Written as part of Bodler Giving's Global Givers initiative by a regional partner.
A few years ago, during an exercise, someone asked me: What would you like to leave behind, how do you want to be remembered? ... I think it's important to be a good person, to do good with all your heart, because that will eventually get back to you.
When I worked in the public sector, I was told I had NGO glasses because previously I had worked in a nongovernmental organization. I took it as a compliment, although I don't think it was meant to be one. Now, people from the public sector or NGOs could tell me that I think like a corporate person. But such labels never define the person underneath. It is not our job, age or place of birth that give description of who we are, but the things we do each day, giving a helping hand to those in need, from close or afar.
I have always been involved in philanthropy, but it was not a continuous action. Probably the year I spent in the United States (2010-2011), with a Hubert Humphrey fellowship from the U.S. Department of State brought me closer to the American society and their way of doing things.
Upon returning, I changed my job and moved from the public to the private sector. In Romania, there is chronic mistrust between people, but also between sectors which I have experienced from being on both sides of the table. Adversities and confrontations prevent real dialogue to take place. Also, if we want to support a cause, but we don't know the beneficiaries well, we wonder if the money goes where it should or if it's enough to make a change. The concept of an event such as the Donors Circle addresses this mistrust precisely because beneficiaries come in front of you to pitch their projects and call for support. At the Donors Circle organized by PACT, a Romanian organization active in the community development field, I felt that I found what I was looking for. In that moment, my desire to get more involved found the right opportunity.
I was one of the supporters of the three projects presented there. I mobilized my friends and I tried to convince the audience to donate as well. Even the smallest gesture can change another person's life. The involvement and efforts are quite small compared to the satisfaction that you receive. The donation, regardless the amount, has a greater impact than you'd expect. And it's not about the money, it is also about trust
After the event, one of the beneficiaries, Mrs. Gabriela Păduraru from Piatra Olt, told me something that impressed me. When she saw that room full of young people, around 30 years old, she wondered if they wanted to support the project and if they had the means to. In her mind, one can do philanthropy only when he reaches a certain age and a certain social status. She was so amazed about what happened there.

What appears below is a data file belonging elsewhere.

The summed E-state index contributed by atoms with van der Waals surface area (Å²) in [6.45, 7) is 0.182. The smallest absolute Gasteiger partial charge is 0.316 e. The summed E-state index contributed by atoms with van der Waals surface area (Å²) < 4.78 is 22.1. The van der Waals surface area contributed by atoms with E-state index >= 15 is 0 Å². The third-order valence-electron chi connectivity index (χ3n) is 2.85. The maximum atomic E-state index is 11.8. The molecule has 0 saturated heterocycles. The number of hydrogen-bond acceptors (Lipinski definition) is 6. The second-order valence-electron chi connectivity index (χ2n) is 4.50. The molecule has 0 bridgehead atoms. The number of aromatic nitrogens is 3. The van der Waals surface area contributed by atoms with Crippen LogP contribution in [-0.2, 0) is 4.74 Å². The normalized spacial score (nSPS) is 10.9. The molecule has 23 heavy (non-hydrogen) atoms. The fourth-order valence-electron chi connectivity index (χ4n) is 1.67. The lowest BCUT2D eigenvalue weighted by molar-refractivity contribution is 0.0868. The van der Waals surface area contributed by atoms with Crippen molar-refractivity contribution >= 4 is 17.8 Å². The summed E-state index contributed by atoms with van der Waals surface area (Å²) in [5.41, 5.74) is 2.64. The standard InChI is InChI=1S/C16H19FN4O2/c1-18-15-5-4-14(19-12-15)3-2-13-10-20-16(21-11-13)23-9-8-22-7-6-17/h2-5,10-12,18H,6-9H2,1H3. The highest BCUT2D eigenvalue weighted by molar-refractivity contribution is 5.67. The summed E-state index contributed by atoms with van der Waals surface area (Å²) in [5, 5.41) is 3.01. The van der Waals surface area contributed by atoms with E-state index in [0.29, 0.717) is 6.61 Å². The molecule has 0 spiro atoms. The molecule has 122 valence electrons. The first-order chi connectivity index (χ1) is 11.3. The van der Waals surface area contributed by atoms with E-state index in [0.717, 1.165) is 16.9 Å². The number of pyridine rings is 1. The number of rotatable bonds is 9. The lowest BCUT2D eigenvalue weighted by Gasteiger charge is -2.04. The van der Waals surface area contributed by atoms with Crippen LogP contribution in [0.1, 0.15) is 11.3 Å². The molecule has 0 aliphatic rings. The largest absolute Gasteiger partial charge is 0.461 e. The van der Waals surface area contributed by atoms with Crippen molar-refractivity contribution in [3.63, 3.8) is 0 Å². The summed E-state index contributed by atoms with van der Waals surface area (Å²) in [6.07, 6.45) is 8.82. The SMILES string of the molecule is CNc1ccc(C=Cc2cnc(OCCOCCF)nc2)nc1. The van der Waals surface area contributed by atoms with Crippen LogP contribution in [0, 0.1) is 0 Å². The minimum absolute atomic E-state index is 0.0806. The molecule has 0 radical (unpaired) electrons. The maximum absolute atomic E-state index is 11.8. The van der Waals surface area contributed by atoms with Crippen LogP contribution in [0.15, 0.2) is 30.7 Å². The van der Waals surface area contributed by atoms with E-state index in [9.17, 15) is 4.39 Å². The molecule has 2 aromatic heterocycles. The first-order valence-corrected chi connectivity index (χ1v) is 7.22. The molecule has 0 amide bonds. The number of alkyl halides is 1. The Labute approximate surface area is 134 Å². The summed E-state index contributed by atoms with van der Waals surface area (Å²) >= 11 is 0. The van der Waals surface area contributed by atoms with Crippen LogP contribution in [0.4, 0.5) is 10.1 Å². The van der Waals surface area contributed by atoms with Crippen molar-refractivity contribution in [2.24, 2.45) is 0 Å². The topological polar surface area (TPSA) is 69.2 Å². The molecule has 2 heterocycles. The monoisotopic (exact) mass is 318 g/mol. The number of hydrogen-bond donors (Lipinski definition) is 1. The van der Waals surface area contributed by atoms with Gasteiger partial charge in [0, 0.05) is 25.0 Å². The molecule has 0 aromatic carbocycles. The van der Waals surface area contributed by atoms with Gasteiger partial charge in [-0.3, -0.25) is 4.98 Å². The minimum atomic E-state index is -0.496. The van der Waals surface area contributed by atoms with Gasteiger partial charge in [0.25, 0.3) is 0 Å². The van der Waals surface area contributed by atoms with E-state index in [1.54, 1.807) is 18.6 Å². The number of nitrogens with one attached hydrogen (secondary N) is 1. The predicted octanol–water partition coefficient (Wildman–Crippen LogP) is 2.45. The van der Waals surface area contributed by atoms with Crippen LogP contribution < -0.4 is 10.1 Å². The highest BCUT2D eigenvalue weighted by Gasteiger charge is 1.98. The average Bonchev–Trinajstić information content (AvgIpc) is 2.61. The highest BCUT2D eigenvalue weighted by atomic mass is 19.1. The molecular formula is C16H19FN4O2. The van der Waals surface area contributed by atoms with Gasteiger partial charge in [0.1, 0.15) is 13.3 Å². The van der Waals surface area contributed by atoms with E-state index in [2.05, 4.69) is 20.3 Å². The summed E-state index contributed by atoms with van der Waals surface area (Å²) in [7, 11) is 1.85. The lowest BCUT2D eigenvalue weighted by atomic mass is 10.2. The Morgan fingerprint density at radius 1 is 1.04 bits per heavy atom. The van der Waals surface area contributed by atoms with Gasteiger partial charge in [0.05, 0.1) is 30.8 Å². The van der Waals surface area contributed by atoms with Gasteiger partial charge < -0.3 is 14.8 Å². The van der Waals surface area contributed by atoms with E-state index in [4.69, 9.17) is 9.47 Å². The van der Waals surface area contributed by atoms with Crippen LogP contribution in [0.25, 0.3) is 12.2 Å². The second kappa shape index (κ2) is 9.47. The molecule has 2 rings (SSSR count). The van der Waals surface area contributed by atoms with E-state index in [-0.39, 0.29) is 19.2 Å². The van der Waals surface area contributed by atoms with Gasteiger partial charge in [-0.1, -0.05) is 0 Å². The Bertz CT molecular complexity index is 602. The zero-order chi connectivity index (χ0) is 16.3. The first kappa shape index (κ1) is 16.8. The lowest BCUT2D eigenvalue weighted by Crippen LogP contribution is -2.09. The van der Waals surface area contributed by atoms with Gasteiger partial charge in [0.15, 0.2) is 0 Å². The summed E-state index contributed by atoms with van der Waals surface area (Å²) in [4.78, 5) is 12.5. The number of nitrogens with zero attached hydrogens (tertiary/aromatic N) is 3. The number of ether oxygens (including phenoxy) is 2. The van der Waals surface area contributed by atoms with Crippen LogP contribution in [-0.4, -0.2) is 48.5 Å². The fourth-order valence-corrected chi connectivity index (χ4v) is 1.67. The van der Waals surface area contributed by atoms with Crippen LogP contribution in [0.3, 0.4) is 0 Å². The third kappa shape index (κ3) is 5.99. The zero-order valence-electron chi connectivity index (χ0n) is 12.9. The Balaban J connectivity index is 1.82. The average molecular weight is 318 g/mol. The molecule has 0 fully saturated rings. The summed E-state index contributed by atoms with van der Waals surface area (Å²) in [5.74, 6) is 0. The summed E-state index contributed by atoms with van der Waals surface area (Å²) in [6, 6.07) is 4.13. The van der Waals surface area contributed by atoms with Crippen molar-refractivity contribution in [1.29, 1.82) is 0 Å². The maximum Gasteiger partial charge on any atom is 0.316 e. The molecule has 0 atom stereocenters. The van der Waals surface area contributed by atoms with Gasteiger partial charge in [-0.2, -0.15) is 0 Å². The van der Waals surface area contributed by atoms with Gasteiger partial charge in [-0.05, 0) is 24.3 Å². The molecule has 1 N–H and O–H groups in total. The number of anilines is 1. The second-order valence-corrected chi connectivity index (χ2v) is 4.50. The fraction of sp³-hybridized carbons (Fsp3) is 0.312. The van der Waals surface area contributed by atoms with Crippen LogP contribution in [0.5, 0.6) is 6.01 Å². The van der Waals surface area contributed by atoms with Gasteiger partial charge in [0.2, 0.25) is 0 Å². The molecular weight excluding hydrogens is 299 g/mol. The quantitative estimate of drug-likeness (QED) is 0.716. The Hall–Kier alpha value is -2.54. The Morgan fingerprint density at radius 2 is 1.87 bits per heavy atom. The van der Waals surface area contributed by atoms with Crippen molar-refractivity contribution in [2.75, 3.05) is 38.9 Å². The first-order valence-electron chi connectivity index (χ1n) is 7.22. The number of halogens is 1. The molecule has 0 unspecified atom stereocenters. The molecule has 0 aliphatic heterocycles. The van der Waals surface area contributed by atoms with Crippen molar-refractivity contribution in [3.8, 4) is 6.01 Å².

Her reaction reminded me of an event in 2005, while I was still working for the Presidential Administration. In that year there were large floods in Vrancea County. One day, I visited the area with the State Councilor. It was a disaster, much worse than the images presented on TV. The Presidency received a request from Save the Children Organization, who wanted to organize camps and counseling sessions for children in the affected areas. The action was held under the patronage of the President. Children were taken with a special bus to the mountains and the seaside. I heard the wonder of a child when he got off from the bus, near the Peles Castle. "Oh, and we will stay here, in this castle so big and beautiful?!" he asked.
I have always been impressed by that look on people's faces when they get something unexpected, a joy every man feels when one of his dreams comes true. Mrs. Paduraru had this kind of reaction. From that moment on, I am convinced she would trust more young people.
I have a deep admiration for what people enterprise and achieve in the communities I support through the PACT Foundation. I find it extraordinary that they are building projects from scratch and with limited resources, and they want to change something without expecting all the support to come from the authorities or anyone else.
We live in a hectic city and we pass by many things that revolt us without doing something to change them. On the other hand, people from these communities lack the resources, information and opportunities we have, but want to be involved and start on their own to change things for the better. With little means they manage to succeed. And they need financial and moral support - a vote of confidence to know they are not alone. They deserve it and we have very much to learn from them. Always, when it comes to me, I find it hard to plead my cause. I am not at ease entering a room full of strangers and asking for help. But when it comes to helping others, I get over my distress.
Usually, they say that you use your skills to help others. For me, it's the opposite: I learn how to help myself by helping others.